When working with young athletes on their nutrition, we need to consider: how many carbohydrates (CHO) should they eat? Does the CHO intake for example adjust to the sport practiced? How does the taking in or expending CHO in children compare to that of adults during exercise? Should we recommend adults’ CHO intake guidelines or sport drinks? If so, should the same concentration of commercial sport drinks be used as adults? If carbohydrate supplementation in adults during prolonged exercise does enhance endurance capacity?
There are an increasing number of young athletes involved in high training loads. Proper nutritional intake is important for health and exercise performance during all ages, especially during growth. The change from childhood to adolescent and to adulthood involves important physiological and metabolic changes. Growth and the energy expenditure arising from exercise unquestionably influence the dietary needs of children and adolescent athletes with protein as the most important nutrient for growth (Montfort-Steiger 2007). However, the intake of this nutrient does not appear to be limited in young athletes.
Some nutritional surveys indicate a slight increase in the carbohydrate consumption in the last decade with male athlete’s ingestion accounting for approximately 7.6 g•kg-1 and female’s intake 5.8 g•kg-1 (Montfort-Steiger 2007). Unfortunately, there have only been a few studies on energy and CHO intake in young athletes. The few nutritional surveys in the pediatric population are cross-sectional, ranging in ages from 12 to 18 years, and without consideration on the maturity stage. Data on children athletes show that male’s CHO intake may vary between 6 and 9 g•kg-1. Females average intakes appear to be lower, around 3 to 5.5 g•kg-1.
Some key points that can be taken from these studies are:
1. Athletic girls show lower carbohydrate intakes compared to boys.
2. Children appear to have lower endogenous but greater exogenous carbohydrate oxidation rates during exercise.
3. Carbohydrate intake during exercise appears to show no additional performance improvement in young athletes. Perhaps fat intake or a combination of both nutrients may be a better approach for nutrient supplementation during exercise.
4. More research is needed in pediatric sports nutrition.
Good nutritional practices are important for exercise performance and health during all ages. Young athletes and especially growing children engaged in heavy training have higher energy and nutrient requirements compared to their non-active counterparts. Most of the sports nutrition recommendations given to athletic children and adolescents are based on adult findings due to the deficiency in age specific information in young athletes (Montfort-Steiger 2007). When looking at child specific sports nutrition, we need to compare carbohydrate intake and metabolism with the adult athlete. Children are characterized to be in an insulin resistance stage during certain periods of maturation. They have different glycolytic/metabolic responses during exercise. Children also have a tendency for higher fat oxidation during exercise and show different heat dissipation mechanisms compared to adults. These features point out that young athlete may need different nutritional advice on carbohydrate for exercise to those from adult athletes.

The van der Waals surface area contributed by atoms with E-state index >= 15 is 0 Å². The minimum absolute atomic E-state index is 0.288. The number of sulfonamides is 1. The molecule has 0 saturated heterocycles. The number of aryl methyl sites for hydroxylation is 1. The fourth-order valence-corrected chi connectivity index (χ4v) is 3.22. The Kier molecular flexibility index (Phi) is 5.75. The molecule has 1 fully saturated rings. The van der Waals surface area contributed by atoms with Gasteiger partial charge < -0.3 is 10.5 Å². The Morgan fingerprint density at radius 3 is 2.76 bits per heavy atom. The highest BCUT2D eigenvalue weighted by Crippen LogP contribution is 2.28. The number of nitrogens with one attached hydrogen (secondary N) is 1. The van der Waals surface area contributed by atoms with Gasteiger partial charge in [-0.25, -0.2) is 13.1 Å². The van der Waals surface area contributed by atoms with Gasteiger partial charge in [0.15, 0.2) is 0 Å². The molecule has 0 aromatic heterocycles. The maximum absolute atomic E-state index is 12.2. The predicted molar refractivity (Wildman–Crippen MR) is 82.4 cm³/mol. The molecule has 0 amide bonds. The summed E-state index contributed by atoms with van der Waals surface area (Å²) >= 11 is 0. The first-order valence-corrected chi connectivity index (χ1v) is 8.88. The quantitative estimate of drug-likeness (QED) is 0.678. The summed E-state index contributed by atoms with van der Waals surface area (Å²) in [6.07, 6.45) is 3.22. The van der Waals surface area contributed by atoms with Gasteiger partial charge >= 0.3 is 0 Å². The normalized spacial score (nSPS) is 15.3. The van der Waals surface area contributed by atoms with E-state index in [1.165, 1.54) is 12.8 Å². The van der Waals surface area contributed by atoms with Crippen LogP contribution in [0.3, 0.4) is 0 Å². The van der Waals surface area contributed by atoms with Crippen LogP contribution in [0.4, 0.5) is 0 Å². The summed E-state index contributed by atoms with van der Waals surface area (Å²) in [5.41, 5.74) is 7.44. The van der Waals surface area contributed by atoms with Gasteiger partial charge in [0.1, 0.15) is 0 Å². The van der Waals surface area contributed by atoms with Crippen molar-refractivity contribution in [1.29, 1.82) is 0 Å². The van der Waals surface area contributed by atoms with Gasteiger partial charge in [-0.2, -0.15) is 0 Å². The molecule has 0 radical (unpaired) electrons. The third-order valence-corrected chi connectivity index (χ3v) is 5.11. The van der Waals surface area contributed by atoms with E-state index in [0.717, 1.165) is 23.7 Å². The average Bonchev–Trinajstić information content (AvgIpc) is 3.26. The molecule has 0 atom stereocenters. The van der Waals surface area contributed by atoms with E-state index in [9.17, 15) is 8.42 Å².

Why do athletes need more carbohydrates? Carbohydrates are the body’s preferred source of energy, but the body stores only limited amounts. Muscles need available carbohydrates in order to function. About 60 percent of an athlete’s diet should come from foods such as breads, cereals, pasta, rice, fruits and vegetables, and then some sweets to add additional calories. After a hard practice or game, the athlete should replenish carbohydrates within two hours for the most efficient storage.
Do athletes need protein? We all need protein, but athletes need a little more than non-athletes to build and maintain muscles that are being trained for competition. However, this does not mean a large slab of steak every night. Research suggests that most athletes need about 1.0 to1.5 grams of protein per kilogram of body weight a day. This is about 75 to 100 grams of protein per day. Offer your athlete scrambled eggs for breakfast or a protein shake, 3 ounces of lunch meat in a sandwich for lunch, and 3 to 4 ounces of chicken at dinner. Snacks such as peanut butter, cheese, nuts, milk and yogurt can provide additional protein. Carbohydrate foods also offer protein in smaller amounts.
COR provides young athletes with the proper training tools to help them understand their bodies. The athletes will be assessed by using a movement analysis screening to better understand what their strengths and weaknesses are. With proper technique it is safe for a child to lift and COR helps them with injury prevention programs to keep them healthy and in their sport.
Montfort-Steiger V, Williams CA. Carbohydrate intake considerations for young athletes. J Sports Sci Med. 2007 Sep 1;6(3):343-52.
Written by Chris Barber, CPT